In 1836, a division occurred within the church and John’s followers began to meet in his barn, calling themselves the Brethren in Christ, but were known locally as the Wengerites. When John died in 1851, his son John Junior (1807-1879) who had joined the ministry in 1840 assumed the leadership of the conservative faction. Yet another division occurred within the group in 1861, this time led by John Swank, whose followers then became known as the Swankites. Gradually the name Brethren in Christ became more common and by 1861 three groups in Ohio called themselves Brethren in Christ: the original River Brethren, the Wengerites and the Swankites. The River Brethren officially adopted the name in 1863 at the outbreak of the Civil War in order for drafted conscientious objectors to obtain legal recognition as members of an established religious organization opposed to war.

With the death of John Sr. in 1851 the original 200-acre farm was divided into two parts, with the western portion along Frederick Pike, on which stood the mill and the house, then being owned by son John Jr. At some undetermined date either the father or son had converted the gristmill into a woolen mill and John Jr. had learned the woolen trade. When he passed away in 1879, operation of the mill was carried on by his son, Levi, but a few years later it burned to the ground after a fire started in the dye room. When the Lamberts came to the property in 1899, the portion of the driveway in front of the house was part of a road that ran west of the house, at the bottom of the hill, beside the woolen mill. There still remained the race, which had led water to the twenty-four-foot wheel of the original gristmill.

“Three of John Wenger’s daughters married preachers. One (Lavina) was married to Issac (sic) Waymire, a U.B. minister, who lived where the Englewood Dam no is. This Anna was married to Solamon Good, of their own church. They lived in Englewood when I knew them.

Another (Elizabeth) was married to Ephraim Eby, of their church also. We lived as neighbors for a number of years and I grew up with their son John’s family. At one time they had an epidemic of typhoid fever and there were eight of them in bed very sick at one time. One twelve-year-old girl, Margurite, died. They had Dr. Hous and two resident nurses. They had washed the milk vessels in the barn and all who drank milk got sick.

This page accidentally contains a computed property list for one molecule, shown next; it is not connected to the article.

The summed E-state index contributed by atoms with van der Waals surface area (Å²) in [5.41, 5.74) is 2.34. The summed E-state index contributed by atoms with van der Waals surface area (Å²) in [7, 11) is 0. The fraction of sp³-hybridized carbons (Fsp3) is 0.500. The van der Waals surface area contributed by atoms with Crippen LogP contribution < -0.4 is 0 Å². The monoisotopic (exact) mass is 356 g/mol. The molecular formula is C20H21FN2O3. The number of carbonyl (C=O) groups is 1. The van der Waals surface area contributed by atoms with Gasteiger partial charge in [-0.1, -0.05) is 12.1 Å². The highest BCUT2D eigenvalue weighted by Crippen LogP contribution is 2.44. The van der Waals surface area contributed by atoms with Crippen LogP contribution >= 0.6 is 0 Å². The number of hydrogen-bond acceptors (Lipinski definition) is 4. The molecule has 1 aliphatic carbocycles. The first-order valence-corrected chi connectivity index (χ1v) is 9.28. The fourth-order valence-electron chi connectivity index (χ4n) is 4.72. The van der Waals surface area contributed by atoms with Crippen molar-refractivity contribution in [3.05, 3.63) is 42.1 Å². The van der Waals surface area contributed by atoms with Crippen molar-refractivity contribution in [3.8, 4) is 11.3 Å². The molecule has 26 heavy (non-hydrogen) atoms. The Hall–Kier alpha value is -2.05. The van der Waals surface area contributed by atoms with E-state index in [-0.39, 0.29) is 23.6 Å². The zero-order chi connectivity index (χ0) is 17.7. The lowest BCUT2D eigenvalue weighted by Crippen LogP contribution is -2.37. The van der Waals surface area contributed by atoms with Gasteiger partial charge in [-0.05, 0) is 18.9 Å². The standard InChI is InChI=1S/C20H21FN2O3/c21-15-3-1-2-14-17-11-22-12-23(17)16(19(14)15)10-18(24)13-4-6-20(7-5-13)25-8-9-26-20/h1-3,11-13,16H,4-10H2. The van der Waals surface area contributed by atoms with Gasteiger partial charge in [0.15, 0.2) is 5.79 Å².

(John’s son-in-law) Ephraim was paralyzed and bed ridden for a number of years. I used to visit him. His funeral was at Polk Grove, May 31, 1913 by Brother Detrick, Wengerite, and Howard Miller River Brethren. Text: “Blessed” Rev 14:13. I was a pallbearer and helped lower him into his grave.” Russell Lambert

Towns and Villages

Starting in 1817, Butler Township saw the development of several villages within its boundaries. According to Drury’s history of Dayton and Montgomery County, Little York was laid out by Andrew Waymire in 1817. It was prominent because of its proximity to the many mills in operation on Wenger’s branch. In the southern part of the township, Chambersburg was platted in 1830 on the Dayton and Troy turnpike and traction line. A post office was opened there in 1834. Located on the Dayton and Michigan railroad, Johnson’s Station and Tadmor served the surrounding area as shipping stations and centers for local trade. Vandalia, which was platted in 1838, was incorporated as a village in 1848, and as a city January 2, 1960.

The First Schools

Both the Polk Grove and Little York schools were built around 1812. Little York School, located on the east side of Meeker Road at the intersection with Little York Road, featured brick construction and several windows on each side, which was considered a luxury at the time. This school served the community’s children until 1879, when it was replaced by the Glasgow School at the southeast corner of Little York Road and Frederick Pike.

The Polk Grove School, located at the southeast corner of Frederick Pike and the National Road, was updated to brick in 1850.

The Chambersburg schools are not easily dated. Although the date of its origination is unknown, the Negro School, located on the north side of Little York Road a short distance west from Old Troy Pike was said to be incorporated into the Butler Township school system in 1875. It was closed by 1922.

The Chambersburg School, located on the west side of Old Troy Pike was the community’s sole school in 1882. Photos suggest it was in use around the same time as Polk Grove and Glasgow. While it is certain that an earlier school existed, no description can be found.

While the community is changing and growing, the people who live and work here make Butler Township the community it is today.

Contact Butler Township for more info.